Last updated: 13 March 2023
Published on: 15 May 2019
10 MINS READ
Mr Gregory Vijayendran, SC, President of Law Society
Ladies and gentlemen
- I am pleased to join you this morning at this event to launch the SmartLaw Guild.
Advent of digitalisation and its wide-ranging impact
- Technological advances and the digitalisation of our economy have a profound impact on our lives and our work, on business models and industry structures. To stay relevant and competitive, we all - individuals, companies and governments - must adapt to these shifts and seize the new opportunities that they create. The legal profession is no exception.
- At the same time, we are confronted with issues relating to the use of new technologies like artificial intelligence (AI), such as how to eliminate bias from machines, and how do we protect ourselves from unintended consequences. A trusted ecosystem is key to the development of Singapore’s digital economy, and to that end we have been working on several AI initiatives.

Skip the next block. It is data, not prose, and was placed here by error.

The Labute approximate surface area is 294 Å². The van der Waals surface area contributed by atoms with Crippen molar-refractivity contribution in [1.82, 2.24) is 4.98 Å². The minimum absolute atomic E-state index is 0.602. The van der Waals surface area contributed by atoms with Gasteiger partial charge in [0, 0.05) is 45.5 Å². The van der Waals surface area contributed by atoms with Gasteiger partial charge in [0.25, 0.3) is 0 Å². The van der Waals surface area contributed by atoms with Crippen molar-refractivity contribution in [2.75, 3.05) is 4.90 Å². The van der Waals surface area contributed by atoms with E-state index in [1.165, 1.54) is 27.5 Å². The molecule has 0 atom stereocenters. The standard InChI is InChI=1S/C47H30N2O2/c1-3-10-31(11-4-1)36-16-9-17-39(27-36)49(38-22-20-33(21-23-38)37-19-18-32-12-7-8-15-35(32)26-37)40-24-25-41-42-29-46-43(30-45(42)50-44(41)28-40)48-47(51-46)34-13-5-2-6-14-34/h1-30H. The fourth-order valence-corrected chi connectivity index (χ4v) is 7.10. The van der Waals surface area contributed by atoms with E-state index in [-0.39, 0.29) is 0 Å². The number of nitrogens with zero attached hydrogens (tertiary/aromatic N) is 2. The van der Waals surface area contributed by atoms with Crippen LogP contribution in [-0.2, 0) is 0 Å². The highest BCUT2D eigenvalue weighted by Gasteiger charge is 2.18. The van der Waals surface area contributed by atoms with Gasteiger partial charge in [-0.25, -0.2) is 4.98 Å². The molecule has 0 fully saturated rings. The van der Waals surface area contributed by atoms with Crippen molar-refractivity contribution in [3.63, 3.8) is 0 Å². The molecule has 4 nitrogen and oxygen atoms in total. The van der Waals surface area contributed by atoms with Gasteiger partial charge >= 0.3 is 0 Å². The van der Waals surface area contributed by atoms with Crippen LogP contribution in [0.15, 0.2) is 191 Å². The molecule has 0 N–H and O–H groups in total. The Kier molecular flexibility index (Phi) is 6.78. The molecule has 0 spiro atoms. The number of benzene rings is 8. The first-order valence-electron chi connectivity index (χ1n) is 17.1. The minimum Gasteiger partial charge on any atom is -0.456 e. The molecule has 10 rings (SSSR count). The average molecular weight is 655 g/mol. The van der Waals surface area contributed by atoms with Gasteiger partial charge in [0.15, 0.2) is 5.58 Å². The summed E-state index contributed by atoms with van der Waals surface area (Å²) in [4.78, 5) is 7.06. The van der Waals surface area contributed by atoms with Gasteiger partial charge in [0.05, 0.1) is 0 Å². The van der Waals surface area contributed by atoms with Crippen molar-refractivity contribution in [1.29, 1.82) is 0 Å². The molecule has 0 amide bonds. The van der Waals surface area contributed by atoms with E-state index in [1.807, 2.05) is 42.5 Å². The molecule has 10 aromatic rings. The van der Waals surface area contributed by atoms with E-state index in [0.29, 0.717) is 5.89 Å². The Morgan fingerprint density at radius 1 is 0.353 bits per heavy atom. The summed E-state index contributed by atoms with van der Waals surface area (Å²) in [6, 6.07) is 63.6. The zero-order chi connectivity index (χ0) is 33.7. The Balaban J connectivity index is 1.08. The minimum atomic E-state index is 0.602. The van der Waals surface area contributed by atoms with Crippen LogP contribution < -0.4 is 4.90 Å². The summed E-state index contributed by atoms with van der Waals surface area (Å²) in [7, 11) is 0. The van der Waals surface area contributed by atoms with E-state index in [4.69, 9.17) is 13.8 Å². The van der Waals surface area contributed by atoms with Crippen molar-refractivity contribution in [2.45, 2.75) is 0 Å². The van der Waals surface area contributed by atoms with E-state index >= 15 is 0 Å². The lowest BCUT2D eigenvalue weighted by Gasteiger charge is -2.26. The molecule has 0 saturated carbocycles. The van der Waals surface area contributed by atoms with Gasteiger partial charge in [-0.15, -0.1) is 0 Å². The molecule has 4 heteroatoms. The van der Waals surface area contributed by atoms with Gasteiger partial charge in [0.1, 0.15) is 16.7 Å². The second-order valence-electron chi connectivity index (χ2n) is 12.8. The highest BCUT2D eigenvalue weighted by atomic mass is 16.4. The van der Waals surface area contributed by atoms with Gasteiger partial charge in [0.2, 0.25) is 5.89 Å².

- One example is the AI Governance Framework, the release of which I announced in Davos at the World Economic Forum in January this year. This Framework provides private sector organisations with guidance on how to address key ethical and governance issues when deploying AI solutions.
- The legal fraternity has an important role in the evolution of a regulatory architecture and the creation of legal solutions to deal with these challenges. Hence, as part of the effort to build the trusted ecosystem, the Government funded the establishment of a Centre for AI and Data Governance in the Singapore Management University’s School of Law. This Centre supports the work of the Advisory Council on the Ethical Use of AI and Data, which is chaired by former Attorney-General V.K. Rajah, SC.